• Hail of such intensity that it causes damage to hard surfaces or breaks glass 

*Equivalent to Storm Force 10 on the Beaufort Scale. 

There are various websites whereby you can locate weather records for a specific date and weather station locations (the one nearest your home). Some of these websites charge for the service but be in no doubt that your insurance company will have carried out a search and you are very entitled to ask them for a copy.

Even if this search does not show storm conditions, this does not mean claim will not be paid – there may have been localised storm conditions in your area, but which did not affect the local weather station.

It’s essential to check your insurance policy for the exact definition of storm conditions and the coverage provided for damage caused by storms. Insurance policies may have specific terms and conditions regarding what constitutes a storm and what types of damage are covered under such conditions. If you’re unsure, you can contact your insurance provider for clarification.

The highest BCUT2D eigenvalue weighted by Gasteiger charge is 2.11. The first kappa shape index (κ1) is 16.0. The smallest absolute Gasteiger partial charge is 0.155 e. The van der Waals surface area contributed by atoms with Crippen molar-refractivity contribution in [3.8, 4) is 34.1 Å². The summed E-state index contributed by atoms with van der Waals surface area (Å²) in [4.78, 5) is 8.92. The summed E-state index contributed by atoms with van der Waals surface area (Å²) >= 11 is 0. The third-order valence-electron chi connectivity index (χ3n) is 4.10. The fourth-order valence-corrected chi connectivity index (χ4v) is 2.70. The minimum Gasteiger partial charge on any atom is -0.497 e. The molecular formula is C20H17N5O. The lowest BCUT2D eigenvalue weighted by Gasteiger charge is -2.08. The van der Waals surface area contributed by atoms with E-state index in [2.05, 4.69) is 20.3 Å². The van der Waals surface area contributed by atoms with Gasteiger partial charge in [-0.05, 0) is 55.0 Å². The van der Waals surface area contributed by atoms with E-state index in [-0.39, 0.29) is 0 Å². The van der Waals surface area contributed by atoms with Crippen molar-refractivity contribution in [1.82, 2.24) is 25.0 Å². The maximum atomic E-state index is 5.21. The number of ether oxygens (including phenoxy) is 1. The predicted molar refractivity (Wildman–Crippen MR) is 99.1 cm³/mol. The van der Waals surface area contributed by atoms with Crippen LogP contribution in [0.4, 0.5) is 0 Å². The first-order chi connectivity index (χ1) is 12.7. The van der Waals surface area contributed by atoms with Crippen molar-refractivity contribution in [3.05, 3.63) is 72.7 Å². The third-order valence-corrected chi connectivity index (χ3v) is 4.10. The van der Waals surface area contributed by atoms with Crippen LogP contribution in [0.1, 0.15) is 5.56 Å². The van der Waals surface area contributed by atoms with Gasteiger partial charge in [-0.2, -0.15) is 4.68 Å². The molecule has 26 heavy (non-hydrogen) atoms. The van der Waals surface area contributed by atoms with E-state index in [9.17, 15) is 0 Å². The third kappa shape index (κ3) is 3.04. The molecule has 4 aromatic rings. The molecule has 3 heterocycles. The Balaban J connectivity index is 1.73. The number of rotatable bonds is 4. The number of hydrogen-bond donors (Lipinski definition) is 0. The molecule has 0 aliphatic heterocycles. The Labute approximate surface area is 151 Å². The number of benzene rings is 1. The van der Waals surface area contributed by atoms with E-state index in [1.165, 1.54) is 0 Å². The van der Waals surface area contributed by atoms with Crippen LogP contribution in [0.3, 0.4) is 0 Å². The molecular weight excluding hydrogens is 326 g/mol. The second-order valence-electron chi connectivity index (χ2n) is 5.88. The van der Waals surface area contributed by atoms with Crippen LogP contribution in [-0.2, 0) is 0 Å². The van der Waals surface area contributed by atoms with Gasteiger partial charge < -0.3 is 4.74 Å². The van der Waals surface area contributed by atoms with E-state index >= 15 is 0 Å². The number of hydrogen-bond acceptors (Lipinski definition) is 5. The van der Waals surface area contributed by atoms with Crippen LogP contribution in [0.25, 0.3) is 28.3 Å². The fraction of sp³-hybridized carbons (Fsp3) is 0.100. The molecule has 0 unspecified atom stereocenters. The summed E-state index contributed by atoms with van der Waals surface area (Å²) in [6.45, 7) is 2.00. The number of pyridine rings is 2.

If you would like to speak to an expert loss assessor about this or any other aspect of your claim, call our free Property Claim Helpline on 0800 002 5819, for a no obligation consultation.

Disclaimer

All content within this or any column, or via the free helpline, is provided for general information only, and should not be treated as a substitute for the Insurance advice of your own broker or any other insurance professional. Claimrite is not responsible or liable for any decisions made by a user based on the content of this site or the free helpline.

Claimrite is not liable for the contents of any external internet sites listed, nor does it endorse any commercial product or service mentioned or advised on any of the sites. Always consult your own Insurance broker if you’re in any way concerned about your insurance cover.